1.15 Investment Process

Process of Investment

The process of making an investment is an activity that calls for planning. It is possible with some effort to learn this and make well-informed investment decisions. This requires that the investor is able to:

Key Factors You Need To Consider Before An Investment:

There are several constraints that an individual has to take into account before making an investment. These include:

Liquidity:

This is one of the parameters used to measure the efficiency of an investment alternative or instrument. Liquidity is the ability to convert an investment into money. Higher the liquidity for an investment, higher would be its demand and vice versa. At the same time, marketability is the measure of demand for an investment instrument. The higher the demand, the easier it is to find a buyer. Liquidity of an investment provides security to the investor that the money would be available when needed. By way of example, Mrs Rupiah may sell the shares invested in a company any time because they have yielded high returns to pay off a house loan

Age:

The ability of an individual to take risk is linked with his/her age. Typically, the higher the age of an individual, the low is the risk appetite or tolerance.

Taxes

The government declares tax benefits for citizens through rebates, exemptions etc and these should be considered while making any investment. For example, under Sec 80CCC an investor gets tax benefit for his investments in ELSS(Equity Linked Savings Schemes). Investors need to take a call between the tax benefit and returns these schemes offer. Other options may not have a tax benefit but may be more lucrative in terms of returns.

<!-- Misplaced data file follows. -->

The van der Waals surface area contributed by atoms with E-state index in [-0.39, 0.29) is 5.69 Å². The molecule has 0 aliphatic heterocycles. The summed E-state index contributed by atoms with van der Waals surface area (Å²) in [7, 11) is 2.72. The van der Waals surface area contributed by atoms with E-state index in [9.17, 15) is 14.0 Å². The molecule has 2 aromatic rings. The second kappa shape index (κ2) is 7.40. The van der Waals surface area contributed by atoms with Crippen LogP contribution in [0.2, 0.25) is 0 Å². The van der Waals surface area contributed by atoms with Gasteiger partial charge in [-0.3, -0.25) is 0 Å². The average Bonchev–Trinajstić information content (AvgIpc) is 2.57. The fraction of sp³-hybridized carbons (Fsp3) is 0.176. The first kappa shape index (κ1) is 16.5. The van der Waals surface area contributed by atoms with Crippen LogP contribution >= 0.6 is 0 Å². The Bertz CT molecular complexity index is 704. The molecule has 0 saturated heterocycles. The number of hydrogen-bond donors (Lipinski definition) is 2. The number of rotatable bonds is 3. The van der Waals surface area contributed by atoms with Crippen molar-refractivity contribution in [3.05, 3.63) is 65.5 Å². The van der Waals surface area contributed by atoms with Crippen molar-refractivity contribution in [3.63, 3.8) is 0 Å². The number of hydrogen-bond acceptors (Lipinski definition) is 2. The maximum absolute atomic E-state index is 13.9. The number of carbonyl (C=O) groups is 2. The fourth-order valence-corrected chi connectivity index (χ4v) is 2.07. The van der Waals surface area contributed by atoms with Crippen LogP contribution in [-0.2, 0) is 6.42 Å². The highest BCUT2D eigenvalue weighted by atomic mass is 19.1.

Need For Regular Income:

Investors may have a need to obtain periodical or regular returns and this will influence their decision to invest in such instruments

Time Horizon:

As explained before, the time horizon will vary from short term (as short as one day) to long term which could be a few months to several years

Risk Tolerance :

Investment decisions are always a trade off between the risk appetites of the investor versus the returns expected. This relation has already been explained.

Lack of time:

Some investment instruments like equity (shares), mutual funds, real estate, and insurance products need a fair amount of analysis to ensure that the return profile is understood. Sometimes investors, typically professionals like doctors or lawyers who are interested in these investments, may not be able to spare the required time for performing the analysis. They may then seek the help of an intermediary or an advisor. The advisor’s investment objectives may or may not match with those of the investor and this in itself constitutes a risk. Therefore, there is no excuse to blindly relying on someone’s advice without possessing reasonable knowledge of the investment

Price Discovery:

Several assets such as shares are very active market instruments and may be volatile. This creates uncertainty in the minds of the buyer as to the direction the price will move towards if they buy. Will it come down leading to a loss or go up resulting in profit?

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